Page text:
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Think Tank: Four Voices

Part One of a four-part series sharing the experiences of participants in the first ever Shambhala Social Engagement Think Tank, held October 12-15 at Sky Lake Shambhala Meditation and Retreat Center

by Shastri Charlene Leung, Chairperson of the Shambhala International Diversity Working Group

Perhaps “Embody, Feel, & Be Tank” more accurately describes what 32 Shambhalians were asked to do at Sky Lake Shambhala Meditation and Retreat Center in rural upstate New York. What was unique about this ground-breaking Shambhala gathering was that roughly half the participants and planning team that assembled to explore social engagement were “people of color,” and the group included two from Mexico and one from Chile.

First conceived a year ago, the initial Social Engagement Think Tank group invited was a mix of Shambhlala academics and activists including about a third PoC and a quarter LGBTQ (lesbian, gay, bisexual, transgender, queer).  Newly appointed Director of the Shambhala Office of Social Engagement, Aarti Tejuja asked, “Who else should be at the table when we explore what social engagement means in Shambhala and in the world?” Further thought went into balancing the demographic composition of this group of people who are already doing socially engaged work both inside and outside Shambhala. The very act of coming together in a new configuration and feeling and being with what arises IS social engagement. What emerged was a groundless, sometimes painful journey for both PoC and white people.

The poignancy of fall was evident, with the sound of leaves falling to the thick rich earth that nurtures us all. We must let go in order to prepare for deep transformation before new life emerges in spring. How will we as an organization turn outward and engage more directly the suffering right here in our communities as the Sakyong asks us to “be Shambhala”? Will we be genuine and relevant to more diverse communities of all kinds? Can we truly open our doors and welcome people whose lives are so different from our own? What new growth will we see in the spring if we take the time to nurture the seedlings of diversity and difference already existing in Shambhala?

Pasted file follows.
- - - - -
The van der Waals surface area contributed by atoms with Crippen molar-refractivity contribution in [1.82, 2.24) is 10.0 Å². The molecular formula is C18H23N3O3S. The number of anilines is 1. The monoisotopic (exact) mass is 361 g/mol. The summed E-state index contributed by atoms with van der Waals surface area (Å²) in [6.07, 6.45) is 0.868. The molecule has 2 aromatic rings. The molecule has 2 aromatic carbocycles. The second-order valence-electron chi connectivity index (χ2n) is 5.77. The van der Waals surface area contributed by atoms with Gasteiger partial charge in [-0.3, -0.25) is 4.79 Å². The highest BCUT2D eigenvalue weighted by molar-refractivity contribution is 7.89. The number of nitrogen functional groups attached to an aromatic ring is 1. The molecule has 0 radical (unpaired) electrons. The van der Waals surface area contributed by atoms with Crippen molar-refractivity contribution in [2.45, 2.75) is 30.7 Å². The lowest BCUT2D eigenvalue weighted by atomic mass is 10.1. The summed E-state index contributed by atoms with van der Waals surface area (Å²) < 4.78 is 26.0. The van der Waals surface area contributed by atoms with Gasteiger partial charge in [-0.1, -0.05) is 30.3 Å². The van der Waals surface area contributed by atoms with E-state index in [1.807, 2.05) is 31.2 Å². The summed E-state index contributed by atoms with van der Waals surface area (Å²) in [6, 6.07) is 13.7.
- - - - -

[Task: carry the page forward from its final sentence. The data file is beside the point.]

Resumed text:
Members of the Shambhala Think Tank planning team.

What a rare opportunity for PoC to be at a Shambhala gathering and not be the “only one.” Though we were a diverse group of PoC–Black, Asian, Latina, of different ages, genders, gender identities, sexual orientations–we were immediately sympatico. As PoC in a white-dominated society and especially in Shambhala, it’s difficult for us to ignore race. Sure, anyone regardless of their race or social identity can find reasons to not feel welcomed and to shut down even in a Shambhala space. For PoC, because of the systemic nature of racism, the karmic history and current day public policies and laws that are reflected in the media, reinforced by attitudes and beliefs that play out in social interactions and manifest as unconscious slights and insensitive questions, it’s challenging to be who we are, especially in white-dominated spaces. Power has been predominantly based on race (and gender and class) since the European conquest of the Americas. If you look deeper and listen with curiosity, you’ll see it manifesting everywhere; if you are a woman you might see it as condescending paternalism or sexualized objectification.